It started with the gradual acceptance of the idea (shamefully agreed to in 1930 by the 'Inner Mission' one of the main Protestant welfare agencies), that sterilization was 'morally legitimate', even perhaps an act of duty towards future generations, a necessary means of social progress. The next step was the decriminalization of voluntary eugenic sterilization in 1932. That again seemed a fairly harmless step. After all, no-one was forcing it on anyone, it was only for those who chose to have themselves sterilized on racial grounds, opening up the possibility that someone might choose to stop themselves bearing children in the future, and thus perpetuating their own race. The next stage was the possibility of sterilization at the consent of a guardian, for those whose own behaviour indicated that their children could end up being 'anti-social'. Once the earlier rubicon had been crossed, this didn't seem too bad either. After all, if the principle of the benefits of sterilization had been established, then a legal guardian worried about a teenager's behaviour might choose to save society the trouble and cost of future aggro by preventing any possibility that promiscuous delinquent youths might give birth to other promiscuous delinquent youths. It wasn't a huge step then towards the legalisation of compulsory sterilization at the decision of the local Party, who decreed that certain elements of society should be nipped in the bud and no longer allowed to replicate themselves.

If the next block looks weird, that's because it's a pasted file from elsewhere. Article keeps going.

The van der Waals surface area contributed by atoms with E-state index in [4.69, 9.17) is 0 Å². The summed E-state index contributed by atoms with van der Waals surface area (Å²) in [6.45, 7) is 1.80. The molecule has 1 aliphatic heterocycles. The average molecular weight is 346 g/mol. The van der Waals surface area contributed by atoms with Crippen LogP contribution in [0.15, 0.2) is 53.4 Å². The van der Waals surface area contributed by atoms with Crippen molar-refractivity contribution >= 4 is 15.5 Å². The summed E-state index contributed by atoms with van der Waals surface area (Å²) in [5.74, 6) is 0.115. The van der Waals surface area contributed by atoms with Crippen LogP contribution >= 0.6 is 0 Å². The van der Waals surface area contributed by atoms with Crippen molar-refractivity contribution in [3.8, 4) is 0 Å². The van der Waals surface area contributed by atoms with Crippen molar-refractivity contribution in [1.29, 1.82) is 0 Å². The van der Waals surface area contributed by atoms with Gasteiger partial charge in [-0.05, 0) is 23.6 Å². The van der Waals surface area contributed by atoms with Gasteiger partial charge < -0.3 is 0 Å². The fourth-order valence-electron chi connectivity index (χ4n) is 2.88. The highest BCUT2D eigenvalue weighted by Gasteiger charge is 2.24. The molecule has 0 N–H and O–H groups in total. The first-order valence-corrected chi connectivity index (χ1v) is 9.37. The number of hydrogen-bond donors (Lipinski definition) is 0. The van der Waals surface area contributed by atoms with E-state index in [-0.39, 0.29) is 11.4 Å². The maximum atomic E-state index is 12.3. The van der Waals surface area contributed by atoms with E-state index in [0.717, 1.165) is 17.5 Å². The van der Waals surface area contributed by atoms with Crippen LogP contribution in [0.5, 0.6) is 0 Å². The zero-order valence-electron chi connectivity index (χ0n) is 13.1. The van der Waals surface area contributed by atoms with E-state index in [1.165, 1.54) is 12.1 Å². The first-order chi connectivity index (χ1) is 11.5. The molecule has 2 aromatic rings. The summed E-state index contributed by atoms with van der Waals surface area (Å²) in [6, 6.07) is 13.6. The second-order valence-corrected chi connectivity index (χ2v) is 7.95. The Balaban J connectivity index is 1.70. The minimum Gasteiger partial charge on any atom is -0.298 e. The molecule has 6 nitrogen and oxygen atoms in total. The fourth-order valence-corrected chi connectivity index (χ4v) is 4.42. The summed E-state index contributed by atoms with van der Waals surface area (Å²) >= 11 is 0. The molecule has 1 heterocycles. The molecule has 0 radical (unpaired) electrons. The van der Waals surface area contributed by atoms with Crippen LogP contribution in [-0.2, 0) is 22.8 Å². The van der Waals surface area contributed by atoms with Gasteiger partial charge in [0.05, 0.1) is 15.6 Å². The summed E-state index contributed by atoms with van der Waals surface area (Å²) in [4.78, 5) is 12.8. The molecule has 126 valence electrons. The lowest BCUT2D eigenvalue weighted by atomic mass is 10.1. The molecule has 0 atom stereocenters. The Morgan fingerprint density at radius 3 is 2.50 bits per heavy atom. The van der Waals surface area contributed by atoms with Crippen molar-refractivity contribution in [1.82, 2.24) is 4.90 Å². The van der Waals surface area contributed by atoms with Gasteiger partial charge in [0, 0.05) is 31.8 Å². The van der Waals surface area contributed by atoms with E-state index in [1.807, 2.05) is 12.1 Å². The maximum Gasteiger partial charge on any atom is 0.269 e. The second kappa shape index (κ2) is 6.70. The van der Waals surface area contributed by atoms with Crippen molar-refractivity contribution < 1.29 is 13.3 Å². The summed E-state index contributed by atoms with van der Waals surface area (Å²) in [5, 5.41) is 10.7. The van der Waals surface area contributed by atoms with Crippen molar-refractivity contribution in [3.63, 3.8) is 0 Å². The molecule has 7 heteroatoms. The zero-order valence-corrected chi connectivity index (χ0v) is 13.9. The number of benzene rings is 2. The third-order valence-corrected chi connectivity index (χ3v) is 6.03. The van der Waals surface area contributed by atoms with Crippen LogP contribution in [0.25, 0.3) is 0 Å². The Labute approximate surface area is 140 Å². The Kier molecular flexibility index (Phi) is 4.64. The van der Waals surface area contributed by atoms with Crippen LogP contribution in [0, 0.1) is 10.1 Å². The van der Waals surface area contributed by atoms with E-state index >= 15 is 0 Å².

From there it became feasible to imagine not only the enforced sterilization of undesirables but their extermination. After all, if you are stopping a particular kind of person from reproducing, why not go a stage further back and stop them living?